Gay and bisexual men across the country, and in Chicago, will be participating in the first-ever "gay blood drive" - although they say they do expect to be turned away.
A national effort gets underway to pressure federal regulators to allow gay and bisexual men to donate blood. Since 1977, the Food and Drug Administration has passed on their blood.
The ban was introduced when HIV was discovered in the blood supply. It does not include homosexual women.
Friday's protest targets 53 donor sites - including the drive at Lifesource Blood Center in Lincoln Park. Potential donors, who have been cleared as HIV negative, will be rolling up their sleeves to donate on Friday.
The FDA release a statement saying the agency welcomes scientific and public input, and will continue to reevaluate donor deferral policies to ensure the safety of blood and blood products for patients who need those products.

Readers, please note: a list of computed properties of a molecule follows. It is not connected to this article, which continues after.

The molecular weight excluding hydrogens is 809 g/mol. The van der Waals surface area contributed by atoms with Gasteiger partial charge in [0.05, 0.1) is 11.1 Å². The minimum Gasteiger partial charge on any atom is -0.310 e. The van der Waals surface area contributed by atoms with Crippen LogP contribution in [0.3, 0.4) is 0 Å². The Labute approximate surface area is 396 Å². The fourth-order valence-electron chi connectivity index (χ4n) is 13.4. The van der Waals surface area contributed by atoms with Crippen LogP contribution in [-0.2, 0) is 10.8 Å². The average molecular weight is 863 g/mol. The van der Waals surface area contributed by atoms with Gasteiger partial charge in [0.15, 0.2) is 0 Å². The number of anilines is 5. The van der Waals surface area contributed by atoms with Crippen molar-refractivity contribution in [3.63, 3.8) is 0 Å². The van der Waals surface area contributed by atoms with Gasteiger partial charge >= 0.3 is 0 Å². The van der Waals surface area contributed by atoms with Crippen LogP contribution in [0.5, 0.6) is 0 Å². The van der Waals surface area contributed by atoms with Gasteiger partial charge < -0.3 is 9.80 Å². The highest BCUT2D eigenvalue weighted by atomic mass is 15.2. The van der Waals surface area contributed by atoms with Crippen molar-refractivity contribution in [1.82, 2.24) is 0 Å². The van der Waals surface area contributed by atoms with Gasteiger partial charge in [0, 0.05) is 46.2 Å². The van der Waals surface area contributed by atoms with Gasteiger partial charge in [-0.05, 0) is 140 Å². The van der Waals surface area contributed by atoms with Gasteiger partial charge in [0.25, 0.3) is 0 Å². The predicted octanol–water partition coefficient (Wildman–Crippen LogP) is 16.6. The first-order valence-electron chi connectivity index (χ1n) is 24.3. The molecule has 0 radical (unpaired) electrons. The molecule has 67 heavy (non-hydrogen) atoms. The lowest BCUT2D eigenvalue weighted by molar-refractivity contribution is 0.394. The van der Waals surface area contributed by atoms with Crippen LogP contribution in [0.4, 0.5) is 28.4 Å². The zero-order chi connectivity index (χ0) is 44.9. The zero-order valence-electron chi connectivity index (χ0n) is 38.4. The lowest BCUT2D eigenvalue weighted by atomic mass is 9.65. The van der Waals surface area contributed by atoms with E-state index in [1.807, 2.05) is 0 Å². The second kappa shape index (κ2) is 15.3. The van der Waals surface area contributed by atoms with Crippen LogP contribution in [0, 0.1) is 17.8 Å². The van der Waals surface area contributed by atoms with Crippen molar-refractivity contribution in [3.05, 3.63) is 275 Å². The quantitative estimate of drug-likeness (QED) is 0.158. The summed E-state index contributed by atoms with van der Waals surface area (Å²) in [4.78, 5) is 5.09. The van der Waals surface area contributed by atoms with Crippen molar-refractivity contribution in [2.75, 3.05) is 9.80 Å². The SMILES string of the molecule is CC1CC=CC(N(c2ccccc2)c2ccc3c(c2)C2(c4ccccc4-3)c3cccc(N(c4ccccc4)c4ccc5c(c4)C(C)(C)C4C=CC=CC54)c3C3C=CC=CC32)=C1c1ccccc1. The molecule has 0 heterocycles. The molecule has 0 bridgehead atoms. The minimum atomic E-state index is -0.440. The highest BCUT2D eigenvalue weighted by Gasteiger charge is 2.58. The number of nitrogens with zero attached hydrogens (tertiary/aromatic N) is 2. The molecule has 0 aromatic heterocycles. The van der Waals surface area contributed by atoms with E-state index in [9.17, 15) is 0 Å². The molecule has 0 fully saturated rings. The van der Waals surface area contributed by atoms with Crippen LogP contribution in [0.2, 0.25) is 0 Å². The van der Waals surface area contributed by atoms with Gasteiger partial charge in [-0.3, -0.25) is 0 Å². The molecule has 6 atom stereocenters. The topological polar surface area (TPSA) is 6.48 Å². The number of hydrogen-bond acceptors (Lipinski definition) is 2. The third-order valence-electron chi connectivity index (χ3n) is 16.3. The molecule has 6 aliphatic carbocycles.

The FDA reported HIV became relatively stable between 2008 and 2010. However, they saw an increase in gay men by about 12% and a decrease in other populations. The largest increase was 22% in men between the ages of 13 to 24. They also noticed a spike in the amount of young people donating blood.
A local gay rights group that wants to see the federal policy turned on its head organized the protest. The group wants to see blood donation regulation based on an individual's risk, not based on a person's sexual orientation.
The blood drive is scheduled to last from 7:30 a.m. to 1:30 p.m. on Friday.
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